Rep. Liz Cheney said that some of her Republican colleagues in Congress are opposed to a bipartisan commission to investigate the Jan. 6 Capitol riot because they helped provoke the attack or are otherwise culpable.
Cheney, who was ousted from leadership by her own party on Wednesday, has repeatedly called for a bipartisan commission comprised of retired officials with subpoena power to investigate the attack on the Capitol. But GOP leadership and many other lawmakers are opposed to a commission solely focused on the deadly assault and instead want to expand it to include violence that resulted from Black Lives Matter protests last summer.
“There is real concern among a number of members of my own party about a January 6th commission,” Cheney said. “That kind of intense, narrow focus threatens people in my party who may have been playing a role they should not have been playing.”
She argued that there’s no legitimate reason for lawmakers to oppose the proposed commission and noted that Congress has created similar commissions to investigate other attacks, including 9/11, President John F. Kennedy’s assassination, and the Pearl Harbor bombing.
Cheney argued that violence associated with the Black Lives Matter protests should be investigated separately.
“We should not dilute the investigation we have to have into January 6,” she said.
A slew of Republican lawmakers, including Sens. Ted Cruz and Josh Hawley and several House members, have been criticized for actively encouraging the pro-Trump loyalists who stormed the Capitol in the days leading up to Jan. 6 and even on the morning of the attack. 147 Republican lawmakers voted to overturn the 2020 presidential election results after the riot.
Cheney, who voted to impeach Trump for inciting the riot, called rejecting the GOP’s lies about the election and seeking justice for the Capitol riot “the most important issue we are facing right now as a country.” She’s urging her party to reject Trump’s “cult of personality” and rebuild itself on conservative principles and policy. She added that Trump should “never again be anywhere close to the Oval Office.”
“We have to embrace the Constitution, we have to reject the lie, because we have to be a party of substance,” Cheney said. “We have to be able to say to those voters who left us, you should trust us.”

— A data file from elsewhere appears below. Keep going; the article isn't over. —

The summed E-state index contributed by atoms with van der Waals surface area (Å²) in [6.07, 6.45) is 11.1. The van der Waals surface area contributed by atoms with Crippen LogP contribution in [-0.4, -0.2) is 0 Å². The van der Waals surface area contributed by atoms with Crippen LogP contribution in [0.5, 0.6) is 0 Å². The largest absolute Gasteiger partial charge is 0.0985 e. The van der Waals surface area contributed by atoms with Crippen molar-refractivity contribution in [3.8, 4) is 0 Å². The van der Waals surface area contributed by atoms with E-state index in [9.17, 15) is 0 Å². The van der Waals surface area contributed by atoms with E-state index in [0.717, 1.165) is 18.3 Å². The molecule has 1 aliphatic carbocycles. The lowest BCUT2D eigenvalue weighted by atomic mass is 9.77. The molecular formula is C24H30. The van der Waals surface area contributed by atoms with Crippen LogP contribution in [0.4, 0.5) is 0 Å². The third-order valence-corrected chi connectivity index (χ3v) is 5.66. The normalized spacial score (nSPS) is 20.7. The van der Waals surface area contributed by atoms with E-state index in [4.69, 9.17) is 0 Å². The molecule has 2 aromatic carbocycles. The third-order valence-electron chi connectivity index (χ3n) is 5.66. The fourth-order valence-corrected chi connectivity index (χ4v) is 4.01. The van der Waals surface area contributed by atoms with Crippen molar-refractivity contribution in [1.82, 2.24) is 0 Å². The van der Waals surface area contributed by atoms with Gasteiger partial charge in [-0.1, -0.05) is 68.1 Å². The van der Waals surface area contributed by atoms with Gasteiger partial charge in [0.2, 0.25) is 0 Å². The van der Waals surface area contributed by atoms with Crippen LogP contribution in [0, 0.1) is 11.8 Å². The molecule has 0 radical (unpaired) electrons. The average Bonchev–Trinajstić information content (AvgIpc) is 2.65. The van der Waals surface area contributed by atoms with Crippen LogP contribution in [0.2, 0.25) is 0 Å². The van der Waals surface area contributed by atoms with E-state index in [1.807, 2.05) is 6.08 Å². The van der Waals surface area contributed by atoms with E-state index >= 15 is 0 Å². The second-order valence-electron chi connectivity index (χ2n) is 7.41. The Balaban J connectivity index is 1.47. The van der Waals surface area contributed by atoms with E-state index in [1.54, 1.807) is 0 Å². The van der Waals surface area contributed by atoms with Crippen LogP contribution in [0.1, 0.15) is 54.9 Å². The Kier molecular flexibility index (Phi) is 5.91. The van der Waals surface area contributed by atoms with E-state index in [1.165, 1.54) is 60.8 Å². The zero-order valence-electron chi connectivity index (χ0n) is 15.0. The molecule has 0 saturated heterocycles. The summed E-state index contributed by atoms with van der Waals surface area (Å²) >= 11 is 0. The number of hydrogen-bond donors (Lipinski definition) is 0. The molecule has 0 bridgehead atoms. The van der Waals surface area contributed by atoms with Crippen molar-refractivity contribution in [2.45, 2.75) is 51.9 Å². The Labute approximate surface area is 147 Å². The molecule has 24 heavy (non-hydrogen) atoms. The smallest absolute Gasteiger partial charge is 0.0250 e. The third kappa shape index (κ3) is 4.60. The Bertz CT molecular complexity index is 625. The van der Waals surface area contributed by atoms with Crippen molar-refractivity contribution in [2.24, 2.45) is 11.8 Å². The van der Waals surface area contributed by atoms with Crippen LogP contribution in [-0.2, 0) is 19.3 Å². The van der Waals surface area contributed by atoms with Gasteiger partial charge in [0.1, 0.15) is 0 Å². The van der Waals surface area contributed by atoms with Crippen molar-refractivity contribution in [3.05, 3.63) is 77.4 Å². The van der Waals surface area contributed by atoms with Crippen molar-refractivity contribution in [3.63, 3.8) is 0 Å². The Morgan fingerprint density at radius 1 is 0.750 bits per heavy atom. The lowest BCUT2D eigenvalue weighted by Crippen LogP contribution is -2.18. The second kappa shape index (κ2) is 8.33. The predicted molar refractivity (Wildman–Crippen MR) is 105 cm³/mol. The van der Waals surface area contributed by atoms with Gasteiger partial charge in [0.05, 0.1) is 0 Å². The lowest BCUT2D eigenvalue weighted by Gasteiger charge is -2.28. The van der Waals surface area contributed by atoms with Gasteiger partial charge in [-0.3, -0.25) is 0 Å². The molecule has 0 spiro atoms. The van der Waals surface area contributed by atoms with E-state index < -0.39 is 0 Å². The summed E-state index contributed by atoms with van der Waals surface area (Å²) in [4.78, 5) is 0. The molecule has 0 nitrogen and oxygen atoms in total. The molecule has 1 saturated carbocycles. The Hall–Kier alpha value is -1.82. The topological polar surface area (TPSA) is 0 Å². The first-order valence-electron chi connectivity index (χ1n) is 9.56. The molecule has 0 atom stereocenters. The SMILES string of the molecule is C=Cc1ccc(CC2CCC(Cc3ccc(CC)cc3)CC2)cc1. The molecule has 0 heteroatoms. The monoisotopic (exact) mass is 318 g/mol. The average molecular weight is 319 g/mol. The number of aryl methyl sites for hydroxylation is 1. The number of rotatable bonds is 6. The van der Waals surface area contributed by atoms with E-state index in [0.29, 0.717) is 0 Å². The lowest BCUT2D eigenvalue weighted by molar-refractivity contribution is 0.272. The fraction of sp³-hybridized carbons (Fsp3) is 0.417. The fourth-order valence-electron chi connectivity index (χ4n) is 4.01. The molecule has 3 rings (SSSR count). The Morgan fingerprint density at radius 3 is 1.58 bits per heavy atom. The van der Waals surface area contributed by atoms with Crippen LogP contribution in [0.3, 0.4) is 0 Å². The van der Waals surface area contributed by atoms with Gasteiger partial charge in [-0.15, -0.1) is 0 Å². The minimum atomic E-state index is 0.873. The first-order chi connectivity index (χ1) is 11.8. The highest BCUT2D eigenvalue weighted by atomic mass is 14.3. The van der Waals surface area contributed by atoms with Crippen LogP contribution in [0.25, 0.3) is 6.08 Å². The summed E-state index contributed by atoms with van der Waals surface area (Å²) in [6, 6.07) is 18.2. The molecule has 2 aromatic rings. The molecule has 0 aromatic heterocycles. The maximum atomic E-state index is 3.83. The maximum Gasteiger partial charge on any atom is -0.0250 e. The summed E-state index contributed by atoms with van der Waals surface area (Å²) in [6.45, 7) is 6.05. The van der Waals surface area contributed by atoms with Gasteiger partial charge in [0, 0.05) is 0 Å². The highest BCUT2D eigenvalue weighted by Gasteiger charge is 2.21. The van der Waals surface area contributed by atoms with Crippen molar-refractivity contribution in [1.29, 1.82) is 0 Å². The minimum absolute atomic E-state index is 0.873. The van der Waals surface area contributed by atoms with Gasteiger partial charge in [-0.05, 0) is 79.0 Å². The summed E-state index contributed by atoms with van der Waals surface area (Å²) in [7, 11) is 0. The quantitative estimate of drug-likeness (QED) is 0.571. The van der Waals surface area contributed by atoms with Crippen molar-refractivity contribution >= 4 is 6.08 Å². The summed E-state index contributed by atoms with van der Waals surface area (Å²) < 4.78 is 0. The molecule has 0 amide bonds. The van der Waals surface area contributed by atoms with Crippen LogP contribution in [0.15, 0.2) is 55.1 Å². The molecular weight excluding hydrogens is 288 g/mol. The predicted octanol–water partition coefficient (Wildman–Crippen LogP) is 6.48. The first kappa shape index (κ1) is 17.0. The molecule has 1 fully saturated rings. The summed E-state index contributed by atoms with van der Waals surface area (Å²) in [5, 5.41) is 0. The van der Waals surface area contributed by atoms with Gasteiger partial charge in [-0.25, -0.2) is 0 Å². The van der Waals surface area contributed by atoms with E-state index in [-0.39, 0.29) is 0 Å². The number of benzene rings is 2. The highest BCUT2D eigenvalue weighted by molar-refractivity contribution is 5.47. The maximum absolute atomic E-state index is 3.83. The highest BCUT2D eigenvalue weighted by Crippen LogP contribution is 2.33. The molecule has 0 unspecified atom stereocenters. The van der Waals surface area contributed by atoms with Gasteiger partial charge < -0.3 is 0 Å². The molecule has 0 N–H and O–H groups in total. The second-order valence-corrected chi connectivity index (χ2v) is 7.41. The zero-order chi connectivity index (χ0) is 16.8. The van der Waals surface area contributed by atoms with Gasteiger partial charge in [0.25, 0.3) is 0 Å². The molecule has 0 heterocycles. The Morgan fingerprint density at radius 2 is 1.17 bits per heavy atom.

House Speaker Nancy Pelosi said that GOP Rep. Marjorie Taylor Greene should be investigated by the House Ethics Committee for aggressively questioning and pursuing Democratic Rep. Alexandria Ocasio-Cortez in the Capitol on Wednesday.
Pelosi described Greene yelling at Ocasio-Cortez and following her down a hallway as “abuse” and “verbal assault,” and called the behavior “beyond the pale.”
“It probably is a matter for the Ethics Committee,” Pelosi told reporters, adding that it’s not her place to decide what that committee investigates. “This is beneath the dignity of a person serving in the Congress of the United States and is a cause for trauma and fear among members, especially on the heels of an insurrection in which the minority in the committee yesterday denied ever happened.”
On Wednesday, the far-right freshman lawmaker from Georgia chased Ocasio-Cortez down a hallway as the two left the House chamber, accusing her of supporting terrorists and “radical socialism,” The Washington Post reported Thursday. Greene called out “Hey Alexandria” twice as Ocasio-Cortez walked away, per The Post.
“You don’t care about the American people,” Greene yelled. “Why do you support terrorists and antifa?”
Ocasio-Cortez threw up her hands and said something to Greene that The Post’s reporters couldn’t hear. The Republican then turned to reporters and called Ocasio-Cortez a “chicken” and “pathetic.”
“She’s a chicken, she doesn’t want to debate the Green New Deal,” she said to a small group of reporters and onlookers near the entrance to the chamber. “These members are cowards. They need to defend their legislation to the people. That’s pathetic.”
In response to Wednesday’s incident, a spokeswoman for Ocasio-Cortez urged congressional leaders and others in charge of enforcing rules at the Capitol to “take real steps to make Congress a safe, civil place.”
“Representative Greene tried to begin an argument with Congresswoman Ocasio-Cortez and when Rep. Ocasio-Cortez tried to walk away, Congresswoman Greene began screaming and called Rep. Ocasio-Cortez a terrorist sympathizer,” the spokeswoman, Lauren Hitt, told The Post in a statement. “We hope leadership and the Sergeant at Arms will take real steps to make Congress a safe, civil place for all Members and staff – especially as many offices are discussing reopening. One Member has already been forced to relocate her office due to Congresswoman Greene’s attacks.”